Accordingly, it is one object of the present invention to provide an improved method for making superconductive conductors.

It is another object of this invention to provide an improved method for making flexible composite superconductive conductors.

It is still another object of this invention to provide an improved'method for making composite superconductive conductors containing one or more superconducting filaments.

Other objects of the present invention will become more apparent as the detailed description proceeds.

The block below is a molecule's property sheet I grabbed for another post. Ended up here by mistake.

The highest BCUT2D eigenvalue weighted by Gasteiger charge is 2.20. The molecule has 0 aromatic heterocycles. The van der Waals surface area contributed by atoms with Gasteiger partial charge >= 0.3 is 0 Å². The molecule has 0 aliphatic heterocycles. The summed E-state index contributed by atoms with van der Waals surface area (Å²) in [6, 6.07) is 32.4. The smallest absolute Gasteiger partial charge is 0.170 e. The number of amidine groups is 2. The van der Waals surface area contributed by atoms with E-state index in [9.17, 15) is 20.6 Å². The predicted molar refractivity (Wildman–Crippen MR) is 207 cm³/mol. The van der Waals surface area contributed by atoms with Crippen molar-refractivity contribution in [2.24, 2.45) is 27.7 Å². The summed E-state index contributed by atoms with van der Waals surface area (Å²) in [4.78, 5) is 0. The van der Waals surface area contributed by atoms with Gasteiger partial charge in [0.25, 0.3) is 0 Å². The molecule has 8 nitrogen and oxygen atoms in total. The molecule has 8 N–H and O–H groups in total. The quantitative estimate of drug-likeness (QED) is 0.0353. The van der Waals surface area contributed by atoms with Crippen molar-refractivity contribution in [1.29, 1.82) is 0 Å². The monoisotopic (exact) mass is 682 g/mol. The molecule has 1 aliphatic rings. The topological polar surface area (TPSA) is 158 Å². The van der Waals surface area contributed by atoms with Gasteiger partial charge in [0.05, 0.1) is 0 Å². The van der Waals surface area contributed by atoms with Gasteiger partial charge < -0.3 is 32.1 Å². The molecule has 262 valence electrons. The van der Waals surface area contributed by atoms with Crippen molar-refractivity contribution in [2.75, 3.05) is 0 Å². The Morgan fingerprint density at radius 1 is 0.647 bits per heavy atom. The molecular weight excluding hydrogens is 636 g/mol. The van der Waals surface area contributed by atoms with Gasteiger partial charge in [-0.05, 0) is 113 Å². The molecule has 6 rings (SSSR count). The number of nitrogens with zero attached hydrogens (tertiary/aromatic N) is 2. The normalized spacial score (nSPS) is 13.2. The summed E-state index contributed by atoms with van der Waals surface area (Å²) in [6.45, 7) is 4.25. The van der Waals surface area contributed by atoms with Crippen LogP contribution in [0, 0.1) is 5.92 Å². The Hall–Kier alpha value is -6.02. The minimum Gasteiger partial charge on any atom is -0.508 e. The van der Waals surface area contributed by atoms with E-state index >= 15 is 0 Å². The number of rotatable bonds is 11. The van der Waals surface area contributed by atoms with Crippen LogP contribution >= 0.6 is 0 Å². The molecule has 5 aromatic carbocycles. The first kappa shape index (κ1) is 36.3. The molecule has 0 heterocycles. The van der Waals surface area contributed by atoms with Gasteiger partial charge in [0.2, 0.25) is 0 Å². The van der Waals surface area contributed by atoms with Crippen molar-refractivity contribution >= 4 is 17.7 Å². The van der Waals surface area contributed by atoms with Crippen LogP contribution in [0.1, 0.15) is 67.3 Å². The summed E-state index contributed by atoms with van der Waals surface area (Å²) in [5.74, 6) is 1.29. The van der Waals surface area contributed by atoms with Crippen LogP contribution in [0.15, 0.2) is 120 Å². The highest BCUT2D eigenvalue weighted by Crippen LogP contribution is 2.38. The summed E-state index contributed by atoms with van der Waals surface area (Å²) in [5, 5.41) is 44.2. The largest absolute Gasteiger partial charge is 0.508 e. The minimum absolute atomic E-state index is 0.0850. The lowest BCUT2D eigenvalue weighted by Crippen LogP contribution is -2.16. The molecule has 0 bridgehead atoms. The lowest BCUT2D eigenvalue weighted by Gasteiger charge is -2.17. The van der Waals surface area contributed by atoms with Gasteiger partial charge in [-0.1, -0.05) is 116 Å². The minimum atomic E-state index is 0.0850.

DESCRIPTION OF THE PREFERRED EMBODIMENT These and other objects of the invention may be attained by preparing a billet from an alloy of a normal metal and 5 to 25 w/o of an alloying metal, disposing at least one rod of flexible superconductor substrate material therein to form a composite billet and cold reducing the composite billet to a predetermined crosssectional size to form an elongated electrical conductor, heating the conductor in an inert atmosphere to a temperature of from 750 to 1,000C. and maintaining the temperature for at least about four hours to diffuse a portion of the alloying metal into the surface of the flexible superconductor substrate material to form a layer of a hard superconductive conductor on the surface of the flexible substrate surrounded by a sheath of normal metal alloy. The superconductive electrical conductors so formed may be further heated in a vacuum to remove the alloying metal from the normal metal alloy, leaving a porous normal metal sheath surrounding the superconductive surface.